Larchmont Village LA
Larchmont Village is part of the alluvial flood plain between the Hollywood Hills and Baldwin Hills (the sediment from the hills formed the hard pan clay “soil” that needs topsoil for gardening).
At the time Europeans arrived in the area, it was inhabited by bands of indigenous people called Tongva, hunter-gatherers who had come to the area from Nevada and spoke a language that combined elements of Ute and Aztec languages.
Before development, the land consisted of open grassland crossed by seasonal creeks and streams which made their way south to Ballona Creek. Old maps show that stream beds were located on Arden, Plymouth, and Bronson Boulevards.
Larchmont Village was at the eastern end of the 5000-acre Mexican land grant called Rancho La Brea. The Rancho ended on what is now Gower Boulevard. Gower Boulevard was also the western boundary of a ranch owned by George T. Gower.
In order for the Hancock family to confirm the validity of their title to Rancho La Brea, they hired former U.S. Senator Cornelius Cole in the 1870’s, and paid him with 500 acres on the northeast portion of Rancho La Brea, which included the western part of Larchmont Village.
Cornelius Cole (1822-1924) and his family soon incorporated their acreage within their newly founded township of Colegrove, which was annexed by the City of Los Angeles in 1909. The land between Melrose and Beverly, and Rossmore and Gower, was sold off by the Cole family in 1906 in five-acre plots. Those plots and the former Gower Ranch were gradually subdivided, and during the housing boom associated with the growth of the film industry in the 1920’s, most of the houses in Larchmont Village were constructed.
There was no single or predominant developer. The homes were built for the most part by individuals either for their own use, or to sell to the multitudes of people from the Midwest and East who were then emigrating to Los Angeles, transforming it into one of the country’s largest metropolitan areas.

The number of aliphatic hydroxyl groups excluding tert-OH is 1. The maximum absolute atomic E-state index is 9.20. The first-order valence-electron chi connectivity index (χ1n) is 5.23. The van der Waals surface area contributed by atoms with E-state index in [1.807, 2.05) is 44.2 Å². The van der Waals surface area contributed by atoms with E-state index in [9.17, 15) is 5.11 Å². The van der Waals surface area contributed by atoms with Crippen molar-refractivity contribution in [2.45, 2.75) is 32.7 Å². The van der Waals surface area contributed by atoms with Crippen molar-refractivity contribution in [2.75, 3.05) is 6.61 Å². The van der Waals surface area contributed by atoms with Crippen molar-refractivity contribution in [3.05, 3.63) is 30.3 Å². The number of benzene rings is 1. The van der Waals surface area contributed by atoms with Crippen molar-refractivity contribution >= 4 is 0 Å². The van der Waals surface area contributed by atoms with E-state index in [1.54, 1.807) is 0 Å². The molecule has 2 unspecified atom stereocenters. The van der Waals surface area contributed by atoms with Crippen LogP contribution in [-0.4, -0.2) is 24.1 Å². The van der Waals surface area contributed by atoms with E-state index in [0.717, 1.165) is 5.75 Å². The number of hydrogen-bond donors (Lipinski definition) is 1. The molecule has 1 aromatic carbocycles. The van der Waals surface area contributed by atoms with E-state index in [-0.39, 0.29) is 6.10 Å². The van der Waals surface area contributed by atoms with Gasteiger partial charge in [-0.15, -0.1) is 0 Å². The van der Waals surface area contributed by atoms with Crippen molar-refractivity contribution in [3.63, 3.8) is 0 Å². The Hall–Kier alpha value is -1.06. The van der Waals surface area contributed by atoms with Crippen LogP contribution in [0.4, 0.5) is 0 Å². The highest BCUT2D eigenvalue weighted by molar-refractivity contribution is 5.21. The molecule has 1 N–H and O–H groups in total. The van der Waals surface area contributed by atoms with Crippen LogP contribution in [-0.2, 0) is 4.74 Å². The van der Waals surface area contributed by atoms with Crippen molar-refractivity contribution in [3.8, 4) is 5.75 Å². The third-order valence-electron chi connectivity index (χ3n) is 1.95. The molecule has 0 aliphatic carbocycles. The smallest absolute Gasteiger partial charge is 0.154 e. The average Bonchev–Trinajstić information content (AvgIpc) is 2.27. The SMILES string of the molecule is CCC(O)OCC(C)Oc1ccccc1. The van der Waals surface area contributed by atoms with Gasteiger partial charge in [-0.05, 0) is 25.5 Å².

The homes in Larchmont Village reflect the wide range of styles that were popular in the 1920s. As dense development leapfrogged around the Los Angeles Basin, the area managed to retain its distinctive feeling as a suburban community, not so very different (except of course for the weather) from those communities in the Midwest and East from which so many of its new inhabitants had recently departed.
Larchmont Village is a small neighborhood community within the City of Los Angeles. It is located just minutes from Downtown L.A. and within walking distance of the major Hollywood studios. In Larchmotn Village, one can find historic older homes, convenience to local restaurants, and one-of-a-kind shops along the main boulevard and along Melrose Avenue.
Fire Station 29: 213-485-6229
Fire Station 52: 213-485-6252
Los Angeles City Council
Council District 4 (CD4)
David Ryu, City Councilmember
CD 4 Staff and Field Offices:
Los Angeles (Downtown) : 213-485-3337
Field Deputies: (213) 473-7004
Other Civic Numbers
LA County Supervisor District 3
Sheila Kuehl, County Supervisor
Greater Wilshire Neighborhood Council: 424-901-1409
Shopping Cart Removal: 800-252-4613
County Health Department: 800-427-8700
Bureau of Sanitation: 800-988-6942
Central Library: 213-228-7000
Parks and Recreation: 213-738-2961
Parking Enforcement: 213-485-4184
Zoning Enforcement: 213-974-6411
US Post Office: 800-275-8777
Child Protection Hotline: 800-540-4000
Social Security: 800-772-1213
LAUSD Directory of Schools: 213-241-1000
The Gas Company: 800-427-2200
Department of Water & Power: 800-342-5397
FilmLA : 213-977-8600
24-Hour Hotline: 213-977-8600
Michelle at Larchmont Florist –
From Bobby Diamond
Please include on my card to
The Machts today –
Dear Machtians, Pulieriams, AND
( and rest of card you wrote. )
Add BEENHOUWERS – thanks.
Businesses opening in Larchmont Village in 2020: Rothy’s Shoes, FaceHaus Facials